We repeatedly altered a simple movement algorithm in order to produce interesting patterns of generative movement that were indeterminate and emergent in the movement they produced. One of our main point was our use of looking down at cell phones as well as walking backwards to reflect the entropy and chaos seen when people look down at their phones while they're walking.
My problem in daily life was that I have to manage much of my own funds for food, entertainment, and other expenses, but the interfaces the banks and other financial institutions had was unintuitive and unrepresentative and hid the larger picture behind many numbers. My idea is to create a graph similar to the google+ waves map that showed your accounts, your income, your spending, and other financial information in the macro, through circles proportionally big as the account, the micro, through information appearing when you hover over or click on a circle, and have a temporal aspect through a timeline which would position the expenses of the week selected as circles coming off of whatever account they came from. This would allow you, at a glance, to figure out how much money you have, where its going, how your spending changed from week to week, and where you could stand to save a little more. This data could come from sources like mint.com which track all your accounts at once. This is particularly important for college students as they are just now entering a period of new found financial independence and it would encourage accessibility to their financial information in order to have them make more informed decisions.
Our intended goal is to keep people from jaywalking, and as a result, promote safety in congested intersections. The crosswalk on Forbes Avenue is a perfect example of a place to watch pedestrian behavior. When people intend to cross the street, they’re checking for three factors to allow them to do so - a red traffic light, the crosswalk sound, and the stop hand on the crosswalk sign. Currently, there is a prevalent gap in time between the sound cutoff, when the stop hand on the traffic light turns solid, and when the traffic light turns green.If we were to make the stop hand and crosswalk sound cohesive, this would allow people a better understanding of when to cross the street, and when to not do so.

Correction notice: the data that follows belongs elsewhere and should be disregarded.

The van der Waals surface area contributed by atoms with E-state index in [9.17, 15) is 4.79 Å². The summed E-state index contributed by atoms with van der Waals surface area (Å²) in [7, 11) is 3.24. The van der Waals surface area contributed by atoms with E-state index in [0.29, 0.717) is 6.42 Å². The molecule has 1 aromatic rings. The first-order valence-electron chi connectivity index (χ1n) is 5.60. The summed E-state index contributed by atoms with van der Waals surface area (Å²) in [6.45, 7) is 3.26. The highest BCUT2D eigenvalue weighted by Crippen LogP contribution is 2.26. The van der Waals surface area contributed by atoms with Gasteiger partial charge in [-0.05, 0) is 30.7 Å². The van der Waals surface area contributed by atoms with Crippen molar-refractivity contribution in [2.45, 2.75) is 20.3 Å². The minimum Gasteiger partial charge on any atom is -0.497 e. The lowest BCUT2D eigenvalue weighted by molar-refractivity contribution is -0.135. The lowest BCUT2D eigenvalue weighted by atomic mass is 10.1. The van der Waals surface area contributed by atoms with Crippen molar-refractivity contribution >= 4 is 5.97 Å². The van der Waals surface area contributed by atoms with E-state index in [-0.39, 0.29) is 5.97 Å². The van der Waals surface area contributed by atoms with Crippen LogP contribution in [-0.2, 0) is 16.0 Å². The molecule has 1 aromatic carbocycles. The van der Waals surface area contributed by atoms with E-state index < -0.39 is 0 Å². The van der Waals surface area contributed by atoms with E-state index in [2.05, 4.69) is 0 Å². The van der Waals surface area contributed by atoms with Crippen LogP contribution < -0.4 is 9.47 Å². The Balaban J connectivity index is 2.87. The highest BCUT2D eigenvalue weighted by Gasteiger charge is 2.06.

Our plan is to not only change how the crosswalk signal sounds, but to also change how the stop hand reacts to the crosswalk signal. We believe that if we were to replace the beep-boop sound with notes that speed up to let the pedestrians know when the crossing time is running out, their behavior would change. People generally conform to the beat of music, so if the notes on the crosswalk speed up to indicate that they’re running out of time, a pedestrian would understand whether they should cross quickly or wait until the next light. One major example of this is the classic tune on Jeopardy which signals the elapsing of a contestant's time. Similarly, if we were to replace the stop hand with-- or add to it-- a countdown clock that is synced with the notes, this would prevent several people from jaywalking, thus increasing their chances of crossing the street safely.
Using both physical drawing and 3D modeling and digital fabrication, we took a simple object, the C and C# keys as they are the most recognizable silhouette on the piano, and transformed it into a small representation of using the familiar tools that both of us were used to in order to make an object that represented something wholly unfamiliar to the both of us. Representing ourselves using our favoured techniques traditionally associated with still images, we represent the motion that is our life through an object associated with sound and the associated vibration and movement. We Decided on our Methods of representation of the piano key in order to have the traditional, the digital, and the physical which encompasses both the art and technology that is a part of us.
By exploring an unfamiliar object, we were forced to research its structure and layout. Technical skill was required of us to be able to draw out the exact C and C# key. This began the first of this three step process. The first, a sketch serves as a rough draft or blueprint of the keys. Next, it fuses into a 3D rendering on the computer as a model for what the object will actually look like. The final step, the keys have been created; a 3D printing of both the piano keys joined together to form the finished product. By laying out the process with which this piano key was developed, we wanted to display the true level of complication behind this seemingly simple object. The Piano key was chosen as the specific object we wanted to use because of it's simplicity, iconic representation of sound, and by presenting it in still images, separate from all the other keys on the piano, we created a stillness in something that is associated with motion and sound to contrast the fact that what we do is only a part of who we are. The piano key, silent in the face of these images, is an incomplete representation without the sound and dynamic styles usually associated with it.